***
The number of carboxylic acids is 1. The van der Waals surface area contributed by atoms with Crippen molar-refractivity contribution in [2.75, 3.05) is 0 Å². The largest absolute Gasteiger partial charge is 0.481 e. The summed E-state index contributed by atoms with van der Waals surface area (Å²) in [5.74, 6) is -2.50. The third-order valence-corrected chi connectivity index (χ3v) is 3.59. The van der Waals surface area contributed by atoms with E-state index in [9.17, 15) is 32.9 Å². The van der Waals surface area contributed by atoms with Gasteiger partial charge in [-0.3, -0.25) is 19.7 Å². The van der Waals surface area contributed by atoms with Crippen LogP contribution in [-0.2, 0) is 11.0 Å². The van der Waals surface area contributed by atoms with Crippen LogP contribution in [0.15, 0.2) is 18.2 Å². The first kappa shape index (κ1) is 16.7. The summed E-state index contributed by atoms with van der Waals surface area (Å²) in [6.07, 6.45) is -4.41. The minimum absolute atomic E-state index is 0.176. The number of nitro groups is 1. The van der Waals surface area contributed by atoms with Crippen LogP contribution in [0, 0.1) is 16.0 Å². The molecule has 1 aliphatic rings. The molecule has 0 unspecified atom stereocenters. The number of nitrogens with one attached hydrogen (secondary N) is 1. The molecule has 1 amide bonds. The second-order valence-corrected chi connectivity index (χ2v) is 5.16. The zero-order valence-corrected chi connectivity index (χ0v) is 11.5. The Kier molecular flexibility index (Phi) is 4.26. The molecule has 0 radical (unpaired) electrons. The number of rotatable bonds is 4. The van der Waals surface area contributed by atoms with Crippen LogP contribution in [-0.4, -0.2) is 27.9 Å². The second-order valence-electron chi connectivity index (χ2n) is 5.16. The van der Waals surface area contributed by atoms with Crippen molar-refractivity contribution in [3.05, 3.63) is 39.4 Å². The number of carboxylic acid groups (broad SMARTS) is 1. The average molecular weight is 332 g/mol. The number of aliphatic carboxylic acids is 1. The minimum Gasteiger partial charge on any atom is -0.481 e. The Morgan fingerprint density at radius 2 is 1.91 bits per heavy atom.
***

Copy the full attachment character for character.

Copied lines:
The number of carboxylic acids is 1. The van der Waals surface area contributed by atoms with Crippen molar-refractivity contribution in [2.75, 3.05) is 0 Å². The largest absolute Gasteiger partial charge is 0.481 e. The summed E-state index contributed by atoms with van der Waals surface area (Å²) in [5.74, 6) is -2.50. The third-order valence-corrected chi connectivity index (χ3v) is 3.59. The van der Waals surface area contributed by atoms with E-state index in [9.17, 15) is 32.9 Å². The van der Waals surface area contributed by atoms with Gasteiger partial charge in [-0.3, -0.25) is 19.7 Å². The van der Waals surface area contributed by atoms with Crippen LogP contribution in [-0.2, 0) is 11.0 Å². The van der Waals surface area contributed by atoms with Crippen LogP contribution in [0.15, 0.2) is 18.2 Å². The first kappa shape index (κ1) is 16.7. The summed E-state index contributed by atoms with van der Waals surface area (Å²) in [6.07, 6.45) is -4.41. The minimum absolute atomic E-state index is 0.176. The number of nitro groups is 1. The van der Waals surface area contributed by atoms with Crippen LogP contribution in [0, 0.1) is 16.0 Å². The molecule has 1 aliphatic rings. The molecule has 0 unspecified atom stereocenters. The number of nitrogens with one attached hydrogen (secondary N) is 1. The molecule has 1 amide bonds. The second-order valence-corrected chi connectivity index (χ2v) is 5.16. The zero-order valence-corrected chi connectivity index (χ0v) is 11.5. The Kier molecular flexibility index (Phi) is 4.26. The molecule has 0 radical (unpaired) electrons. The number of rotatable bonds is 4. The van der Waals surface area contributed by atoms with Crippen LogP contribution in [-0.4, -0.2) is 27.9 Å². The second-order valence-electron chi connectivity index (χ2n) is 5.16. The van der Waals surface area contributed by atoms with Crippen molar-refractivity contribution in [3.05, 3.63) is 39.4 Å². The number of carboxylic acid groups (broad SMARTS) is 1. The average molecular weight is 332 g/mol. The number of aliphatic carboxylic acids is 1. The minimum Gasteiger partial charge on any atom is -0.481 e. The Morgan fingerprint density at radius 2 is 1.91 bits per heavy atom.